The genus splits into 4 distinct species called 'winged dromaeosaurid dinosaurs'.
This specific bird is famous for it's glossy colours similar to that of when you look at the rainbow effect of an oil leak.
For centuries scientists have been debating the origin of flight, and was previously thought to be from small feathers having aerodynamic properties which eventually grew into wings.
But lately it's clear that birds have more uses for feathers than flying.
Most birds use their colours or other features to compete with other usually male birds for mates.
Analysis of the bones from a Microraptor show that it was unable to flap it's wings to fly. It has the feathers to fly, but the bone structure means it can only hover, not flap.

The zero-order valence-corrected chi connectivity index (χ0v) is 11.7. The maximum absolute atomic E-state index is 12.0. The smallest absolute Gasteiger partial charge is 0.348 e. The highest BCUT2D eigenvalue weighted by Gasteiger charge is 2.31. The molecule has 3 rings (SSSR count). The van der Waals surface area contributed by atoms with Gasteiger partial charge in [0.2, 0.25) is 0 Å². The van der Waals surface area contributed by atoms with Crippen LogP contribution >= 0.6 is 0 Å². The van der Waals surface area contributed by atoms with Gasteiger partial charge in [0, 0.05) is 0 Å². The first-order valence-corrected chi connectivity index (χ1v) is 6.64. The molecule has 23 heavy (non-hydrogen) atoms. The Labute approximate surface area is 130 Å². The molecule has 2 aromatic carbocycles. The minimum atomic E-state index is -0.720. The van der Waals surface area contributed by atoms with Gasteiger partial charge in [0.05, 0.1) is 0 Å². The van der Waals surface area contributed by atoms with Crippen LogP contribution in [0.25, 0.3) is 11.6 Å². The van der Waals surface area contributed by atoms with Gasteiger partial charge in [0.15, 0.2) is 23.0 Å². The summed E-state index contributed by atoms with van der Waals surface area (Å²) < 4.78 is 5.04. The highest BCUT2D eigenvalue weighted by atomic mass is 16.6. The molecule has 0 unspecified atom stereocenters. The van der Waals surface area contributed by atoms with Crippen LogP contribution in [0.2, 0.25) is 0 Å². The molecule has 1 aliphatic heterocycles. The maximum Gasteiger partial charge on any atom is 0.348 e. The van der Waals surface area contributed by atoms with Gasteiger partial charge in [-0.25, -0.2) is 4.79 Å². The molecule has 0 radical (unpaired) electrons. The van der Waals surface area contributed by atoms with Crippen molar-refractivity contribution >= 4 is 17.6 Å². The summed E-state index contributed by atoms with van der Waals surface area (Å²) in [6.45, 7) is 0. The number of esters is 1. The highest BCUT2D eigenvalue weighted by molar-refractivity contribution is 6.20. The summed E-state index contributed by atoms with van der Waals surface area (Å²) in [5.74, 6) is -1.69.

This suggests that the feathers were put only developed for on show purposes and actually have no part in flight (yet!)
The tail tuft is also for display
Normally tails are used during flight for aerodynamic purposes, but analysis of the Microraptor's tail showed that the feathers were too spread out to have any aerodynamic capability.
This suggests that they also were for ornamental use which scientists reckon played a crucial part in the mating game.
Through more evidence it's discovered that many land animals have tail tufts which were also used for only display purposes, this means that the tail had no factor into the development of flight.
Sex before flight
This paints a new picture for the origin of feathers, the origin now being mating components and sexual signalling.
This all points the finger at when the bird did develop flying capabilities.
We can now be sure that flight was not the primary purpose of feathers, sexual signalling was. But further down the evolution line it opened a capability which allowed them to live